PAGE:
Also, any point in a toolpath where the cutter stops, perhaps just prior to changing direction or before retracting. A dwell can often introduce visible marks in the workpiece which are called “Dwell Marks”. Because of these marks, dwells may be undesirable form a surface finish standpoint.

Dwell Marks: See Dwell

DWG File

An AutoCad CAD file format.

DXF File

DXF is the Autodesk file format and file extension for Autodesk CAD drawings.  It’s also a common format that most CAD and CNC-related programs can read and write.

Edge Finder

A device used to find the exact edge of the workpiece along the x or y axis.  Edge finders can rely on electrical contact, a sensitive pressure switch, or be strictly mechanical.  See our detailed article on edge finders for more.

Electrolytic Capacitor:  See Capacitor


An encoder is an electro-mechanical device used to measure shaft rotation.  Often they are optical in nature.  They’re used to provide feedback in closed loop control systems.  Encoders are often associated with servos.

End Mill or Endmill

End mills are cutters used in milling machines.  They superficially resemble drill bits, although it is very superficial.  There are a number of characteristics involved in selecting the best endmill for the job including:

–  Number of flutes.  Endmills may be had in a variety of configurations including 2, 3, 4, or more flutes.

–  Roughing or Finish Style:  Roughing endmills are good for hogging out material, but not so great for finishing.

–  Centercutting: Determines whether the endmills center cuts.  If not, the mill cannot be used to plunge cut.  See Also Centercutting.

–  Material:  Endmills are made from a variety of materials ranging from High Speed Steel to Solid Carbide.

–  Coating:  There are a variety of coatings designed to improve the performance of the endmill.

–  Type:  Standard, ball nose end mill, double ended, etc.

–  Length:  Shorter endmills are more rigid (See also Rigidity), longer endmills may be needed to reach.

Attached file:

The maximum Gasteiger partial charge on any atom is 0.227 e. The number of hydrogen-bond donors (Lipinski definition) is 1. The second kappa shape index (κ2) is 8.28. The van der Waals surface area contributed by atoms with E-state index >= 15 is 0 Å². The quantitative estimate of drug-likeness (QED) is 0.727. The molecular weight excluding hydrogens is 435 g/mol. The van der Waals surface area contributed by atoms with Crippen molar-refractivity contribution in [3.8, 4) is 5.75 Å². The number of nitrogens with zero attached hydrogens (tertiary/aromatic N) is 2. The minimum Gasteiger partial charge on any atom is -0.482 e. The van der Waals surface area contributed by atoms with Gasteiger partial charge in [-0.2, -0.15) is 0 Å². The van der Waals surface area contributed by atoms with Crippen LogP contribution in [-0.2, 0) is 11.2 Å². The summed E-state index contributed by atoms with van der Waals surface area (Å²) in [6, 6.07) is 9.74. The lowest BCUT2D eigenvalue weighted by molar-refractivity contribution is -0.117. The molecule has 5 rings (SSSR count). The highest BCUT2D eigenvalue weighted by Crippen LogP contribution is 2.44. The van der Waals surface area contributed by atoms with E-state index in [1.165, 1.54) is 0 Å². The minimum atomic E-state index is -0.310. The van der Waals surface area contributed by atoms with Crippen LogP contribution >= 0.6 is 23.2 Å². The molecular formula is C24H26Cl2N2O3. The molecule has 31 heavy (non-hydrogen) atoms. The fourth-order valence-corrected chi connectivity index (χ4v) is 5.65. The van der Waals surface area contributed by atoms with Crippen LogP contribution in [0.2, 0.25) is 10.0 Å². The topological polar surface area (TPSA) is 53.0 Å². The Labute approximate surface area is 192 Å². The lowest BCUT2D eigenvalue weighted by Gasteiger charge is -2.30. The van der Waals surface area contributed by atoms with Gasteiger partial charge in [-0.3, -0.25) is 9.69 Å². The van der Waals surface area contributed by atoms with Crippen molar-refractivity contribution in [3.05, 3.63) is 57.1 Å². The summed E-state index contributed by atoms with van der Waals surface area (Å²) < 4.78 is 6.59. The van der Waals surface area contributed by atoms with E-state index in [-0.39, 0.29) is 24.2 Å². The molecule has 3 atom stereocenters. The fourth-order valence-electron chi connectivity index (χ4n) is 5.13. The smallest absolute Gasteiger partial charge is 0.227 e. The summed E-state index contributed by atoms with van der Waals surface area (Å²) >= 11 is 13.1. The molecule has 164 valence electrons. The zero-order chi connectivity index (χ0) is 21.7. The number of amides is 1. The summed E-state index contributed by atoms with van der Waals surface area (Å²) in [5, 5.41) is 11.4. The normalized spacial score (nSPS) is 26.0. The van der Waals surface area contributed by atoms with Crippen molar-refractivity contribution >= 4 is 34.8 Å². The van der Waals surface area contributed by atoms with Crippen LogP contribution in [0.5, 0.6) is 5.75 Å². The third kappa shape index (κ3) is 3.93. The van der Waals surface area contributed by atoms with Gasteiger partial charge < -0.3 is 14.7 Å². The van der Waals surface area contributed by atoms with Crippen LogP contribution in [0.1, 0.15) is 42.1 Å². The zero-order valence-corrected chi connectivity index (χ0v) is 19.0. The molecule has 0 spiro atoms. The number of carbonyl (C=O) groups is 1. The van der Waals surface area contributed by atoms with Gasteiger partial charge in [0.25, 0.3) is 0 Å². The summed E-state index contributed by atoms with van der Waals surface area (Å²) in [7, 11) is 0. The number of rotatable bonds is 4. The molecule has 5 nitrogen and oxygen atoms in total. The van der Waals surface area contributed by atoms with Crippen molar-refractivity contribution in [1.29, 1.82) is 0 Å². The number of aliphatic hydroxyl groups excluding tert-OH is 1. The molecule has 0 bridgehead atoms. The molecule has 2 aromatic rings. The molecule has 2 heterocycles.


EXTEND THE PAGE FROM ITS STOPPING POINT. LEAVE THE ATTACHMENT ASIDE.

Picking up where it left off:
–  Diameter

There are many other characteristics that define an endmill. Hanita offers a lot of information about endmills on their tech data page.

Roughing Endmill in an R8 Shank Millholder…

E-Stop / Emergency Stop

The control that stops all machine operation.  Usually it physically interrupts all power to the spindle and axis drive motors.  Once an e-stop has been triggered, a special operation is normally required to resume power.

Exact Stop Check

G-Code G09 performs an Exact Stop Check. The Exact Stop Check command is similar to Exact Stop Mode (See Also Exact Stop Mode), except that it only takes effect on the next change of direction and then is cancelled, so it only works once, rather than continuously like the mode.

Exact Stop Mode

Triggered by G61, and cancelled with G64 (see Constant Velocity Mode), Exact Stop mode causes the machine to bring the axes to a full stop between each motion command.  This can result in less rounded outside corners.  The downside is that if the tool comes to a full stop it will have a tendency to leave witness marks on the workpiece there.

Face Mill or Facemill

Face milling is the act of milling a surface perpendicular to the axis of rotation of the cutter.  A face mill is a cutter specifically designed for this purpose.


A part program word that determines feed during program execution.


The act of moving the workpiece relative to the cutter.  Either or both can move.  See also Feedrate.

Feed Hold

A CNC machine panel control that stops the machine from executing further commands.

Feed Override or Feedrate Override

A control on the panel that allows the operator to manually increase or decrease the federate.  This allows the operator to fine tune the program without the need to rewrite any g-codes.  Feedrate override is a percentage of the programmed value.

Feed Speed: See Feedrate

Feedback or Feedback Loop